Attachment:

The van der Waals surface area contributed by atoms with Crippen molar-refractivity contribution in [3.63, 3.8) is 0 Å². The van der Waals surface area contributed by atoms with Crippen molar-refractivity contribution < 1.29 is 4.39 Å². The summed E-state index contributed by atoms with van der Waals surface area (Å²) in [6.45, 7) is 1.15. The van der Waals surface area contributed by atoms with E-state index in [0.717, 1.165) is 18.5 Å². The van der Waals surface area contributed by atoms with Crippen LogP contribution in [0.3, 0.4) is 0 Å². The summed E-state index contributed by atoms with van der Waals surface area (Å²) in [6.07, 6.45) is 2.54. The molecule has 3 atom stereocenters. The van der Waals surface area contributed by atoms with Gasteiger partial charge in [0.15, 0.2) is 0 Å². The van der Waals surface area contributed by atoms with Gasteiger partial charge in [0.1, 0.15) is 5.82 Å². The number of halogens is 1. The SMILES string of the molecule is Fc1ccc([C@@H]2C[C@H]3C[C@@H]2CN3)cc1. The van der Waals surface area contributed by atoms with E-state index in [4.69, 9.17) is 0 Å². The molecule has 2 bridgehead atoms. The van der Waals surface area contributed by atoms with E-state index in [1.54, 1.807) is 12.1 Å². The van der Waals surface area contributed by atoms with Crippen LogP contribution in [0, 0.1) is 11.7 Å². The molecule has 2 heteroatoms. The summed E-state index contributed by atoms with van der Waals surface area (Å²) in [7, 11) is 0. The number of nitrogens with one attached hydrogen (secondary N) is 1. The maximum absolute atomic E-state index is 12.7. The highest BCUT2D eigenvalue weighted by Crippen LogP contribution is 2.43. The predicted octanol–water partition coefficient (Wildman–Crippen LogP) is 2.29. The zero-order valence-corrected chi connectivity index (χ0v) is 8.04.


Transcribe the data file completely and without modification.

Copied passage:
The van der Waals surface area contributed by atoms with Crippen molar-refractivity contribution in [3.63, 3.8) is 0 Å². The van der Waals surface area contributed by atoms with Crippen molar-refractivity contribution < 1.29 is 4.39 Å². The summed E-state index contributed by atoms with van der Waals surface area (Å²) in [6.45, 7) is 1.15. The van der Waals surface area contributed by atoms with E-state index in [0.717, 1.165) is 18.5 Å². The van der Waals surface area contributed by atoms with Crippen LogP contribution in [0.3, 0.4) is 0 Å². The summed E-state index contributed by atoms with van der Waals surface area (Å²) in [6.07, 6.45) is 2.54. The molecule has 3 atom stereocenters. The van der Waals surface area contributed by atoms with Gasteiger partial charge in [0.15, 0.2) is 0 Å². The van der Waals surface area contributed by atoms with Gasteiger partial charge in [0.1, 0.15) is 5.82 Å². The number of halogens is 1. The SMILES string of the molecule is Fc1ccc([C@@H]2C[C@H]3C[C@@H]2CN3)cc1. The van der Waals surface area contributed by atoms with E-state index in [4.69, 9.17) is 0 Å². The molecule has 2 bridgehead atoms. The van der Waals surface area contributed by atoms with E-state index in [1.54, 1.807) is 12.1 Å². The van der Waals surface area contributed by atoms with Crippen LogP contribution in [0, 0.1) is 11.7 Å². The molecule has 2 heteroatoms. The summed E-state index contributed by atoms with van der Waals surface area (Å²) in [7, 11) is 0. The number of nitrogens with one attached hydrogen (secondary N) is 1. The maximum absolute atomic E-state index is 12.7. The highest BCUT2D eigenvalue weighted by Crippen LogP contribution is 2.43. The predicted octanol–water partition coefficient (Wildman–Crippen LogP) is 2.29. The zero-order valence-corrected chi connectivity index (χ0v) is 8.04.